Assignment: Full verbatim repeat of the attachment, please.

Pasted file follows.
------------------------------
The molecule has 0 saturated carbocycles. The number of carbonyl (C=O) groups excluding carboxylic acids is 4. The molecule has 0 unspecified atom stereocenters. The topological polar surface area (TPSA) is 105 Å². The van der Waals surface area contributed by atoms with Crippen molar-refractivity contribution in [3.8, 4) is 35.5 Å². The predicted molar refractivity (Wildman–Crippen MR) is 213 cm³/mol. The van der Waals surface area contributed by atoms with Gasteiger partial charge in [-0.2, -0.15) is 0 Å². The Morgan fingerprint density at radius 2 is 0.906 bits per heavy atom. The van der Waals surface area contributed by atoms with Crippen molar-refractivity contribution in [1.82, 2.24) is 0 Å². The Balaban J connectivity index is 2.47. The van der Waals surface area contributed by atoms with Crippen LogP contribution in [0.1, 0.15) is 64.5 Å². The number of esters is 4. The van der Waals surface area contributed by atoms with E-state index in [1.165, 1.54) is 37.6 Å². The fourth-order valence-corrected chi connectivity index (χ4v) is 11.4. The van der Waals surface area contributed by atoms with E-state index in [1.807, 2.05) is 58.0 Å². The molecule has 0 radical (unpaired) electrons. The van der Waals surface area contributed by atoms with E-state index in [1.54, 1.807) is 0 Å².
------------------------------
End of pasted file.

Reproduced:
The molecule has 0 saturated carbocycles. The number of carbonyl (C=O) groups excluding carboxylic acids is 4. The molecule has 0 unspecified atom stereocenters. The topological polar surface area (TPSA) is 105 Å². The van der Waals surface area contributed by atoms with Crippen molar-refractivity contribution in [3.8, 4) is 35.5 Å². The predicted molar refractivity (Wildman–Crippen MR) is 213 cm³/mol. The van der Waals surface area contributed by atoms with Gasteiger partial charge in [-0.2, -0.15) is 0 Å². The Morgan fingerprint density at radius 2 is 0.906 bits per heavy atom. The van der Waals surface area contributed by atoms with Crippen molar-refractivity contribution in [1.82, 2.24) is 0 Å². The Balaban J connectivity index is 2.47. The van der Waals surface area contributed by atoms with Crippen LogP contribution in [0.1, 0.15) is 64.5 Å². The number of esters is 4. The van der Waals surface area contributed by atoms with E-state index in [1.165, 1.54) is 37.6 Å². The fourth-order valence-corrected chi connectivity index (χ4v) is 11.4. The van der Waals surface area contributed by atoms with E-state index in [1.807, 2.05) is 58.0 Å². The molecule has 0 radical (unpaired) electrons. The van der Waals surface area contributed by atoms with E-state index in [1.54, 1.807) is 0 Å².